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Mailbag for July 18, 2010

Mailbag: July 18, 2010

This week in the mailbag:

Windows Phone plus Zune, Zune Pass, Zune Marketplace Outside the US
Windows Live Photo Gallery Beta and Windows 7 Libraries Integration
Hotmail Plus and Ads
Office Web Apps on iPad (or iPhone)
Windows Phone and Zune HD Questions
Reporting Bugs to Windows Live

Have a question? I can't guarantee an answer, but I'll try. Drop me a note! (And let me know if you'd prefer not to have your name published.)

Windows Phone plus Zune, Zune Pass, Zune Marketplace Outside the US

With Windows Phone 7 barreling towards a Q4 release, and Micrsoft prepping the delivery of prototype Windows Phone devices running a near-final version of the OS, the questions are starting to pile up. Coincidentally, I'm currently in the manic phase of writing a book about Windows Phone, called Windows Phone Secrets. So I'm in it up to my neck at the moment, almost drowning in questions and praying I'll have all the answers before my quickly approaching deadline expires. But enough about my problems. The number one question I've gotten about Windows Phone this past week, by far, is some variation on:

Microsoft plans to support Windows Phone with a number of online services, and on the digital media (and mobile app) front that means Zune, which includes the Zune Pass subscription and the Zune Marketplace. However, these services are both available only in the US at the moment. With Windows Phones launching into multiple markets simultaneously this fall, surely Microsoft has some plan to provide Zune Pass and/or the Zune Marketplace to customers outside the US.


I've asked Microsoft about this, of course, and have been told to hold, please. They do have a plan (and while I can't say much, it will be good news), but they'll announce it on their own schedule sometime before the launch. Thinking about it logically, they'll have to do something: Today, the excellent Zune HD is sold only in the US, and those two services, Zune Pass and Zune Marketplace, are US-only as well. To support a device that will be sold internationally, Microsoft will, at minimum, need to open up Zune Marketplace to sell apps in those markets. But that is, of course, the minimum. Stay tuned.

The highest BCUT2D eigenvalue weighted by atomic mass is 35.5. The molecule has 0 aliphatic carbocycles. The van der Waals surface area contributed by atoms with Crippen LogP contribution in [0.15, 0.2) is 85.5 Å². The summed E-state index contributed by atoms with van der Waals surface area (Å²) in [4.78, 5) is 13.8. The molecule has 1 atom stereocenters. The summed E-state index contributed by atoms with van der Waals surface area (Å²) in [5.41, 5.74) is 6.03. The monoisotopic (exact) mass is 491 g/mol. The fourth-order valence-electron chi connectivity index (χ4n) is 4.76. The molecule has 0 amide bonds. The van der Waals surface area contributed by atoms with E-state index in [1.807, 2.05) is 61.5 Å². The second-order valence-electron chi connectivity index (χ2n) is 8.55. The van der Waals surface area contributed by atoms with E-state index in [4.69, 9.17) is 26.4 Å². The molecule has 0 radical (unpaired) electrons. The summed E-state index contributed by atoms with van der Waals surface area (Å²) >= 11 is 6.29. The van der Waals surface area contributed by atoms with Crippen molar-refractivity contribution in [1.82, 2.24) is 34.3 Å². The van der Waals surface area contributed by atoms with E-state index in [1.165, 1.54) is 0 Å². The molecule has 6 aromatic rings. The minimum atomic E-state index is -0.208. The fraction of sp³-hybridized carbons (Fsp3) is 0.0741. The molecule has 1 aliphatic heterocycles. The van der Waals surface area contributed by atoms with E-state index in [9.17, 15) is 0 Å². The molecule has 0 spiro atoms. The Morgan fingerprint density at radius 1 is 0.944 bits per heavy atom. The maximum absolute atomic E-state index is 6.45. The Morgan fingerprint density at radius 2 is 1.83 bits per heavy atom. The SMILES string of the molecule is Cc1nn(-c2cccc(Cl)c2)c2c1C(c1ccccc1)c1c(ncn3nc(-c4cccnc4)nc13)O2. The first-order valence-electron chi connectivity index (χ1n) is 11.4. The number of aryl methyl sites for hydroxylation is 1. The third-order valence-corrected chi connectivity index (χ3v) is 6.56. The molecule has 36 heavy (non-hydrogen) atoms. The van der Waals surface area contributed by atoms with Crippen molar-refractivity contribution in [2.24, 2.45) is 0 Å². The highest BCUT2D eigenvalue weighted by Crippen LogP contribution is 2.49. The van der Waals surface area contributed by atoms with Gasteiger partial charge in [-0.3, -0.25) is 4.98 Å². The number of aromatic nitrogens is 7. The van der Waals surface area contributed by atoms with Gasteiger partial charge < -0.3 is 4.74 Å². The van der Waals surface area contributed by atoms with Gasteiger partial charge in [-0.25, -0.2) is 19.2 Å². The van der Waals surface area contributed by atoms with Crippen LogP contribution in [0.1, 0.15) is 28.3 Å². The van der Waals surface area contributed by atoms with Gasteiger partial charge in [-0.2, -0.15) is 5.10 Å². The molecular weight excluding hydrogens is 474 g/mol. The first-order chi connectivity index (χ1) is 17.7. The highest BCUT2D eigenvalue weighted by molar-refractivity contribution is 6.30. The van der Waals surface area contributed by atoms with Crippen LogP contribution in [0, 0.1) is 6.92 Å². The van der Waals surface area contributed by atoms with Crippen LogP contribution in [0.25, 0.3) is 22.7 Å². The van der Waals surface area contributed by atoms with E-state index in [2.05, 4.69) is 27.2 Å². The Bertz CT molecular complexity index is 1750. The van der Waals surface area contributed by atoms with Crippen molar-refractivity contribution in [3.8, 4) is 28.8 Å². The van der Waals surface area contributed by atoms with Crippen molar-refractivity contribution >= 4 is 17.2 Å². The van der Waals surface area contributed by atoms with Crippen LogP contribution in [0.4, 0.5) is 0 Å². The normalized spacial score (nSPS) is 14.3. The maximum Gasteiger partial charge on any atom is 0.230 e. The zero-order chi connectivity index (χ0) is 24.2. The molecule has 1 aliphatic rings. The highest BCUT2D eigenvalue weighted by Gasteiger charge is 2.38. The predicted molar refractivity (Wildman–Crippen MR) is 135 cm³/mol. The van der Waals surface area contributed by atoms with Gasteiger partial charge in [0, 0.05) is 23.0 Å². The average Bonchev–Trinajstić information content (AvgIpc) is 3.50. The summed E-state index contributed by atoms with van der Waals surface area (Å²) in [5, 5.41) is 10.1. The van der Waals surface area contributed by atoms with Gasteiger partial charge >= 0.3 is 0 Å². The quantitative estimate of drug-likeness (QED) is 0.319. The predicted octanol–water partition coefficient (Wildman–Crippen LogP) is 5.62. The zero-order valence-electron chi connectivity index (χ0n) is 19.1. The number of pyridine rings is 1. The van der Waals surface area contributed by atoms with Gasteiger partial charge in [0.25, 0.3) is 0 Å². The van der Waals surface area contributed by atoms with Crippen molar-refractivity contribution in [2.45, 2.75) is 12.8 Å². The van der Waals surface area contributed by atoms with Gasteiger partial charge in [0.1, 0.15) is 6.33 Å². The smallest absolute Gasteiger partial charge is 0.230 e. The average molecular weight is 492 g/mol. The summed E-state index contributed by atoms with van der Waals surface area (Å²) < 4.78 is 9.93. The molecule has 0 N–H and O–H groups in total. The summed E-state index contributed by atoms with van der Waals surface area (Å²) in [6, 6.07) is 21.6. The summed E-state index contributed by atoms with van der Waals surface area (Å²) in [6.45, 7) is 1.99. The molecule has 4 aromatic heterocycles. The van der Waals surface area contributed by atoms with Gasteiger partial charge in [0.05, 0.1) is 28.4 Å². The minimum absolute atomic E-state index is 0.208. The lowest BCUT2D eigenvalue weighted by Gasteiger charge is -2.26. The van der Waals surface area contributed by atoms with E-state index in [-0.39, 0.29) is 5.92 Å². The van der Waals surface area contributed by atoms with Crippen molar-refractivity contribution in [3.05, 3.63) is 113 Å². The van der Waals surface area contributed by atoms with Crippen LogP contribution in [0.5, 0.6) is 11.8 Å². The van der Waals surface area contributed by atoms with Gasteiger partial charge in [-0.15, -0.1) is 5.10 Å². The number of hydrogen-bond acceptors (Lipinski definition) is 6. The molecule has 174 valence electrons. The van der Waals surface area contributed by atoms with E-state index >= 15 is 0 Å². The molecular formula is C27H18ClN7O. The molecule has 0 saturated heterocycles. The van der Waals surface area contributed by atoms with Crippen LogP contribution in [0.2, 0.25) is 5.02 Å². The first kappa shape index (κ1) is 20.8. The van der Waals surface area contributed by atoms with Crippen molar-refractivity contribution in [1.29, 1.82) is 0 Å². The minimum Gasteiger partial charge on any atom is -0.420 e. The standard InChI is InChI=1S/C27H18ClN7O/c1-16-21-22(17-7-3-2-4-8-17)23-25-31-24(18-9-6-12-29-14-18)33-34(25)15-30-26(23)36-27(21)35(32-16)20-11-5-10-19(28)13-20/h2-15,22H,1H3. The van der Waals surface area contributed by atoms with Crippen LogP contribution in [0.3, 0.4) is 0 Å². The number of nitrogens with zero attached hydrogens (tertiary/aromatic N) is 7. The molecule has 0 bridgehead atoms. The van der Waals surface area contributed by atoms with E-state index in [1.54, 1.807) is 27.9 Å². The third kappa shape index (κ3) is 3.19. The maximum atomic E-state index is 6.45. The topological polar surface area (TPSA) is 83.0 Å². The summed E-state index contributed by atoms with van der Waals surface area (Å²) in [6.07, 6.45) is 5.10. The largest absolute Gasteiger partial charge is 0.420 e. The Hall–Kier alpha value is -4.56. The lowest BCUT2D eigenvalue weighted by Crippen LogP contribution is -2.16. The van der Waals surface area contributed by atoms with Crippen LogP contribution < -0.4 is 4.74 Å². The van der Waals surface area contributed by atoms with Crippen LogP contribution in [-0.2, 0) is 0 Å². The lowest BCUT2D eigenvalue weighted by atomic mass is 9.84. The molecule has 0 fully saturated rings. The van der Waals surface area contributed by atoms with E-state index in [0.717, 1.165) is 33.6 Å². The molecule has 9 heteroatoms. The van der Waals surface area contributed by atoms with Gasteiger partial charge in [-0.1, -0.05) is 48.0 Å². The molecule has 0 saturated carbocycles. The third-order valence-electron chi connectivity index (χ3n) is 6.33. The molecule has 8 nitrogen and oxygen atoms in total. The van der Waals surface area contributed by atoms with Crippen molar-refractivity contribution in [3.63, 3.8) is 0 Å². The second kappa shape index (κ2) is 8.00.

Windows Live Photo Gallery Beta and Windows 7 Libraries Integration

I received a surprising number of related questions this week about the way that the new Windows Live Photo Gallery Beta (part of the Windows Live Essentials 2011 release, see my review) interacts with the folders on your PC. This application is part of a growing number of new apps that foregoes manually managing monitoring folders and instead uses the Windows 7 Libraries feature (see my overview) to determine which file system locations to monitor. (The latest versions of the Zune PC software do this as well.) While the questions seem diverse, they all basically fall into the same category, which is this:

Is there a way to "remove" a folder from Windows Live Photo Gallery? I want to keep that folder inside of the Pictures (or Videos) library. But I don't want it to be monitored by Windows Live Photo Gallery?

To understand why this is a problem, consider the way things work in Windows 7. We now have virtual folders called Libraries that replace the "special shell folders" from older Windows versions (My Documents, My Pictures, and so on). These virtual folders look and work much like "real" folders but instead can aggregate content from multiple locations and provide a single view of it all. So, by default, Windows 7 aggregates image content from two locations, your own My Pictures folder, and the Public Pictures folder, and presents it as a single view called Pictures. This "folder" is in fact a virtual folder, similar to a database View. (If you're familiar with SQL-style databases, "real" folders are like Tables in this comparison.)

Previous to Windows 7 and Libraries, applications that needed to monitor folders for content and content changes all had to manually provide this folder monitoring functionality. Windows Media Player did this for media files, for example. (So did Zune.) And previous versions of Windows Live Photo Gallery did this for photos (and videos, since many PC-based videos were taken with a digital camera). Because Windows 7 now provides folder monitoring capabilities--well, really "content monitoring," I guess--these applications no longer need to individually recreate the same functionality. They can simply use what Windows 7 provides and not reinvent the wheel, so to speak.

Problem solved, right?

Not exactly, and not according to the email I get. Because Windows Live Photo Gallery simply links to the Pictures and Videos libraries in Windows 7, it will display every single picture--and every single video--that is contained in the folders monitored by those two libraries. And while that may be fine for shell display purposes, it's not necessarily what you want in a photo management solution. In fact, it's conceivable that you may want this application to display only a subset of the content that's aggregated by those libraries. Two of the common threads in my email have involved the Videos library stuff--some people don't want that in Photo Gallery at all, while others just want a subset of it--while others are asking why this application can't just arbitrarily monitor specifc folders, as it (sort of) did before.